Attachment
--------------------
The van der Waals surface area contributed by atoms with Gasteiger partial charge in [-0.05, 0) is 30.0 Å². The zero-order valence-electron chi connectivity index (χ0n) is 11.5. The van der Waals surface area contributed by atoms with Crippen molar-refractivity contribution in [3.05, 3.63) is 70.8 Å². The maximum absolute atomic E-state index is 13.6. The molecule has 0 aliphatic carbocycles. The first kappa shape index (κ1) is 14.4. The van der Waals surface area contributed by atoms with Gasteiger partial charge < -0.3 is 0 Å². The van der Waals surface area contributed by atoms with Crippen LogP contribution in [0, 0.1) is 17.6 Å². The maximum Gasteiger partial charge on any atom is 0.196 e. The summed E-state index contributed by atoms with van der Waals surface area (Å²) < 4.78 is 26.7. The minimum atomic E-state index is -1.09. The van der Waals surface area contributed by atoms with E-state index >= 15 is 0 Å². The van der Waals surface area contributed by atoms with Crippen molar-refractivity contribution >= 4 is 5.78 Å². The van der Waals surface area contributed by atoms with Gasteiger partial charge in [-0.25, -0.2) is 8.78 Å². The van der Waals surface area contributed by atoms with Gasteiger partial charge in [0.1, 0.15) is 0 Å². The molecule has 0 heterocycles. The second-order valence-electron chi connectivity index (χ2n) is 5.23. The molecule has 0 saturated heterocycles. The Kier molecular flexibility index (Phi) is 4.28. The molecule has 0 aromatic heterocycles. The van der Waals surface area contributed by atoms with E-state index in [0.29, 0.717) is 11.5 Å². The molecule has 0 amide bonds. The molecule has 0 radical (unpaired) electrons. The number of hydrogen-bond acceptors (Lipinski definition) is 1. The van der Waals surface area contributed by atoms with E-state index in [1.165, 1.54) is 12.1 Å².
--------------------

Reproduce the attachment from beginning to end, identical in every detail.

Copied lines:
The van der Waals surface area contributed by atoms with Gasteiger partial charge in [-0.05, 0) is 30.0 Å². The zero-order valence-electron chi connectivity index (χ0n) is 11.5. The van der Waals surface area contributed by atoms with Crippen molar-refractivity contribution in [3.05, 3.63) is 70.8 Å². The maximum absolute atomic E-state index is 13.6. The molecule has 0 aliphatic carbocycles. The first kappa shape index (κ1) is 14.4. The van der Waals surface area contributed by atoms with Gasteiger partial charge < -0.3 is 0 Å². The van der Waals surface area contributed by atoms with Crippen LogP contribution in [0, 0.1) is 17.6 Å². The maximum Gasteiger partial charge on any atom is 0.196 e. The summed E-state index contributed by atoms with van der Waals surface area (Å²) < 4.78 is 26.7. The minimum atomic E-state index is -1.09. The van der Waals surface area contributed by atoms with E-state index >= 15 is 0 Å². The van der Waals surface area contributed by atoms with Crippen molar-refractivity contribution >= 4 is 5.78 Å². The van der Waals surface area contributed by atoms with Gasteiger partial charge in [-0.25, -0.2) is 8.78 Å². The van der Waals surface area contributed by atoms with Gasteiger partial charge in [0.1, 0.15) is 0 Å². The molecule has 0 heterocycles. The second-order valence-electron chi connectivity index (χ2n) is 5.23. The molecule has 0 saturated heterocycles. The Kier molecular flexibility index (Phi) is 4.28. The molecule has 0 aromatic heterocycles. The van der Waals surface area contributed by atoms with E-state index in [0.29, 0.717) is 11.5 Å². The molecule has 0 amide bonds. The molecule has 0 radical (unpaired) electrons. The number of hydrogen-bond acceptors (Lipinski definition) is 1. The van der Waals surface area contributed by atoms with E-state index in [1.165, 1.54) is 12.1 Å².